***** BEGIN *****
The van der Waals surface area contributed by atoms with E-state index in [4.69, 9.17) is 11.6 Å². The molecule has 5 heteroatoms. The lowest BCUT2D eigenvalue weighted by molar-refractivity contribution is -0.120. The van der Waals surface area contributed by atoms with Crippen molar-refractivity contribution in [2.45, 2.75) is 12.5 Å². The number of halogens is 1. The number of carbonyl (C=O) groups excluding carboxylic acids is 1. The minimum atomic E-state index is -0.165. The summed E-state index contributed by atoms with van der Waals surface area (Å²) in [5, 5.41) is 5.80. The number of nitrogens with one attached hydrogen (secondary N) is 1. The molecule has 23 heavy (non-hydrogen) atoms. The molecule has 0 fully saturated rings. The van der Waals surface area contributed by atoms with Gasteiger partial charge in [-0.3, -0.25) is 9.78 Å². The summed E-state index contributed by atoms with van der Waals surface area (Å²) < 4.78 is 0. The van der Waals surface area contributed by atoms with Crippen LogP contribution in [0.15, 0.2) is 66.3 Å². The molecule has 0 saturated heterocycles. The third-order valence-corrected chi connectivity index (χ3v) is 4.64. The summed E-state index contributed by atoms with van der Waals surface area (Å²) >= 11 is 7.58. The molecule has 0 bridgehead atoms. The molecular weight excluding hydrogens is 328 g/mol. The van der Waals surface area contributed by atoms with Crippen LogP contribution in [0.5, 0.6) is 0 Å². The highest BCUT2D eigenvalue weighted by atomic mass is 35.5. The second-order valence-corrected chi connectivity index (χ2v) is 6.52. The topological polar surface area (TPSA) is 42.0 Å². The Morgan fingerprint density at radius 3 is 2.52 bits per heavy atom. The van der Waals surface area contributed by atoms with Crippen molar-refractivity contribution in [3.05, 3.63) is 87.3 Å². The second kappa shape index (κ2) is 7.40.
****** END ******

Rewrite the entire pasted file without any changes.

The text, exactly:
The van der Waals surface area contributed by atoms with E-state index in [4.69, 9.17) is 11.6 Å². The molecule has 5 heteroatoms. The lowest BCUT2D eigenvalue weighted by molar-refractivity contribution is -0.120. The van der Waals surface area contributed by atoms with Crippen molar-refractivity contribution in [2.45, 2.75) is 12.5 Å². The number of halogens is 1. The number of carbonyl (C=O) groups excluding carboxylic acids is 1. The minimum atomic E-state index is -0.165. The summed E-state index contributed by atoms with van der Waals surface area (Å²) in [5, 5.41) is 5.80. The number of nitrogens with one attached hydrogen (secondary N) is 1. The molecule has 23 heavy (non-hydrogen) atoms. The molecule has 0 fully saturated rings. The van der Waals surface area contributed by atoms with Gasteiger partial charge in [-0.3, -0.25) is 9.78 Å². The summed E-state index contributed by atoms with van der Waals surface area (Å²) < 4.78 is 0. The van der Waals surface area contributed by atoms with Crippen LogP contribution in [0.15, 0.2) is 66.3 Å². The molecule has 0 saturated heterocycles. The third-order valence-corrected chi connectivity index (χ3v) is 4.64. The summed E-state index contributed by atoms with van der Waals surface area (Å²) >= 11 is 7.58. The molecule has 0 bridgehead atoms. The molecular weight excluding hydrogens is 328 g/mol. The van der Waals surface area contributed by atoms with Crippen LogP contribution in [0.5, 0.6) is 0 Å². The highest BCUT2D eigenvalue weighted by atomic mass is 35.5. The second-order valence-corrected chi connectivity index (χ2v) is 6.52. The topological polar surface area (TPSA) is 42.0 Å². The Morgan fingerprint density at radius 3 is 2.52 bits per heavy atom. The van der Waals surface area contributed by atoms with Crippen molar-refractivity contribution in [3.05, 3.63) is 87.3 Å². The second kappa shape index (κ2) is 7.40.